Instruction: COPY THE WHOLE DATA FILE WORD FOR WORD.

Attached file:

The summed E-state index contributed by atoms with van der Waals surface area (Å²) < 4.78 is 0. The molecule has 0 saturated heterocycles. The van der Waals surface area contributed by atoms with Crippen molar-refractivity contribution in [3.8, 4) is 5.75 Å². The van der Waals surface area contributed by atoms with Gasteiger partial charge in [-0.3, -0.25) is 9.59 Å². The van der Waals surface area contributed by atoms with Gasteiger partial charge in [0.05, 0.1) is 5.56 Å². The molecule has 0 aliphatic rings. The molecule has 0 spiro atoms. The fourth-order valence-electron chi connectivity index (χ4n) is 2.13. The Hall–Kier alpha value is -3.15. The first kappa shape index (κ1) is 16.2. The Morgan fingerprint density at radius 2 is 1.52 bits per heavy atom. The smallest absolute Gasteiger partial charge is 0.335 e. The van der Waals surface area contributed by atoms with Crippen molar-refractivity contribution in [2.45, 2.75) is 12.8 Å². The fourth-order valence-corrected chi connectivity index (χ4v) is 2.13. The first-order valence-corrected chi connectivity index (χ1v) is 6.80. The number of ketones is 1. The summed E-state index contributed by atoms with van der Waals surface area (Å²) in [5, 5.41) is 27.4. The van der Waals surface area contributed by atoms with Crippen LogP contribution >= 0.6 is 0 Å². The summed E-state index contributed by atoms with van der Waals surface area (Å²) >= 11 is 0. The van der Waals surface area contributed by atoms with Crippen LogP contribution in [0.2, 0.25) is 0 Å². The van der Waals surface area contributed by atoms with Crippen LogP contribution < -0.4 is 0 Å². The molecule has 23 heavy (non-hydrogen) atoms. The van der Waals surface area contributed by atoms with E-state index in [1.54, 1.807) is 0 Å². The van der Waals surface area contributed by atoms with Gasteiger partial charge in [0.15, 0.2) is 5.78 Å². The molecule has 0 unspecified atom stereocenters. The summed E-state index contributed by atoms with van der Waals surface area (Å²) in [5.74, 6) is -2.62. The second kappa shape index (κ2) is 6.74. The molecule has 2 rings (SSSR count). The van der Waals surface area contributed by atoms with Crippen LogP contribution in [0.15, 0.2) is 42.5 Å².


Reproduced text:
The summed E-state index contributed by atoms with van der Waals surface area (Å²) < 4.78 is 0. The molecule has 0 saturated heterocycles. The van der Waals surface area contributed by atoms with Crippen molar-refractivity contribution in [3.8, 4) is 5.75 Å². The van der Waals surface area contributed by atoms with Gasteiger partial charge in [-0.3, -0.25) is 9.59 Å². The van der Waals surface area contributed by atoms with Gasteiger partial charge in [0.05, 0.1) is 5.56 Å². The molecule has 0 aliphatic rings. The molecule has 0 spiro atoms. The fourth-order valence-electron chi connectivity index (χ4n) is 2.13. The Hall–Kier alpha value is -3.15. The first kappa shape index (κ1) is 16.2. The Morgan fingerprint density at radius 2 is 1.52 bits per heavy atom. The smallest absolute Gasteiger partial charge is 0.335 e. The van der Waals surface area contributed by atoms with Crippen molar-refractivity contribution in [2.45, 2.75) is 12.8 Å². The fourth-order valence-corrected chi connectivity index (χ4v) is 2.13. The first-order valence-corrected chi connectivity index (χ1v) is 6.80. The number of ketones is 1. The summed E-state index contributed by atoms with van der Waals surface area (Å²) in [5, 5.41) is 27.4. The van der Waals surface area contributed by atoms with Crippen LogP contribution >= 0.6 is 0 Å². The summed E-state index contributed by atoms with van der Waals surface area (Å²) >= 11 is 0. The van der Waals surface area contributed by atoms with Crippen LogP contribution in [0.2, 0.25) is 0 Å². The van der Waals surface area contributed by atoms with Crippen LogP contribution < -0.4 is 0 Å². The molecule has 23 heavy (non-hydrogen) atoms. The van der Waals surface area contributed by atoms with E-state index in [1.54, 1.807) is 0 Å². The van der Waals surface area contributed by atoms with Gasteiger partial charge in [0.15, 0.2) is 5.78 Å². The molecule has 0 unspecified atom stereocenters. The summed E-state index contributed by atoms with van der Waals surface area (Å²) in [5.74, 6) is -2.62. The second kappa shape index (κ2) is 6.74. The molecule has 2 rings (SSSR count). The van der Waals surface area contributed by atoms with Crippen LogP contribution in [0.15, 0.2) is 42.5 Å².